Is this resort to the concept of an immediate nuclear response right or wrong? In the first place, it needs to be established what the consequences for Europe of the flexible response theory are. In the current situation, this theory represents none other than the intention of defending the West using a strategy that envisages a fully-fledged conventional war in Europe, prior to employing nuclear weapons. In other words, this strategy establishes the possibility that a conventional war in Europe may occur. Alone, divided and without nuclear arms, West Europe's states would be rapidly overwhelmed without suffering tremendous destruction, precisely because of the rapidity of the defeat. But with the help of the US, with its intention to increase its military commitment in line with the adversary's, Europe would witness the flaring up once again on its own soil of a war with maximum destructive potential.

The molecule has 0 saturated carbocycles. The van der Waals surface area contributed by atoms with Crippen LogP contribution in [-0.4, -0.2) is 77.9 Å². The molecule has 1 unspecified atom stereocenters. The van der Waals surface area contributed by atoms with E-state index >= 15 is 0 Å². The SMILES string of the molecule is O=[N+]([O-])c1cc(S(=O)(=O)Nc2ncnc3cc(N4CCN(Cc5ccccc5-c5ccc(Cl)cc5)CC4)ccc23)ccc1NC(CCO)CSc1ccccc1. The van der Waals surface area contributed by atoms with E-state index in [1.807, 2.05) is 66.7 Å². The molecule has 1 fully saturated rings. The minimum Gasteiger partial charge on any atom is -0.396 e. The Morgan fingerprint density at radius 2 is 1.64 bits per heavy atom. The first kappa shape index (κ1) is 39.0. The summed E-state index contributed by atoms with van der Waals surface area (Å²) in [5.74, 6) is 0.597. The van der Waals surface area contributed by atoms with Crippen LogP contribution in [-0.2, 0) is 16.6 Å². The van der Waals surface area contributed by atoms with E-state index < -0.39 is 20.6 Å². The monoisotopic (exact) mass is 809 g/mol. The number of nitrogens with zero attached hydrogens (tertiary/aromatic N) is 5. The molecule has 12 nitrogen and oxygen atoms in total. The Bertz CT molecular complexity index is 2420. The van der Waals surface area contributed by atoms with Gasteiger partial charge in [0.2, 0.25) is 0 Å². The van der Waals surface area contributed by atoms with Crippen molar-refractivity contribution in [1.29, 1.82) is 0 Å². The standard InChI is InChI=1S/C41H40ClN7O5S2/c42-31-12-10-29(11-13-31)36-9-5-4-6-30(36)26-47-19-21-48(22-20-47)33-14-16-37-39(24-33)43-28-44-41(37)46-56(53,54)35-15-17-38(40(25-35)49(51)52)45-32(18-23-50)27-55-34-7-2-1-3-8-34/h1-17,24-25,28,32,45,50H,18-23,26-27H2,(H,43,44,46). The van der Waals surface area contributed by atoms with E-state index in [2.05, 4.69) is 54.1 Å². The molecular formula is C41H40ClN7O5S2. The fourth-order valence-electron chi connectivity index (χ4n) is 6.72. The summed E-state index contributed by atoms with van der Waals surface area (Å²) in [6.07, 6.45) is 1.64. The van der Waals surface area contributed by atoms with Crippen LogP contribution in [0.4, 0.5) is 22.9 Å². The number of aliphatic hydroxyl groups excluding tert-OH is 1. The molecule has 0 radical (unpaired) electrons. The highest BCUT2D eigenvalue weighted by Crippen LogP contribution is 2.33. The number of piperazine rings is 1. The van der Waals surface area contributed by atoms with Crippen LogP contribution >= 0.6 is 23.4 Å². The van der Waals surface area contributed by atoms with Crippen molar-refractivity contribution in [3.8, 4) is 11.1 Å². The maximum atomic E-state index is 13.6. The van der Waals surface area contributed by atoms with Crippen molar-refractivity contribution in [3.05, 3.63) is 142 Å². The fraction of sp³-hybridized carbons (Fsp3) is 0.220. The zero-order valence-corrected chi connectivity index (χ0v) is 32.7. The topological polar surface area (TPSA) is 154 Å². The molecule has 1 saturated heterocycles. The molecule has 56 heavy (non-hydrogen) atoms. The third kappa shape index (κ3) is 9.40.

This is an unacceptable prospect. It would represent the third world war, not a limited war. Many millions of people would die, especially civilians. Historic cities, works of art and memories of the past which constitute the greatest living testimony to the development of the civilisation which is currently uniting mankind would be destroyed. This is a civilisation which, though having appeared everywhere, has evolved without interruption only in Europe. For the Europeans who are aware of the irreparability and gravity of destruction of this kind, who have not forgotten the Second, nor even the First World War, and who have not completely lost a sense of responsibility during these years in which Europe's defence has been guaranteed by the Americans, there can be no doubts. It is necessary to reject any policy which may lead Europe towards the possibility of a third world war; everything possible must be done to avert this. (1)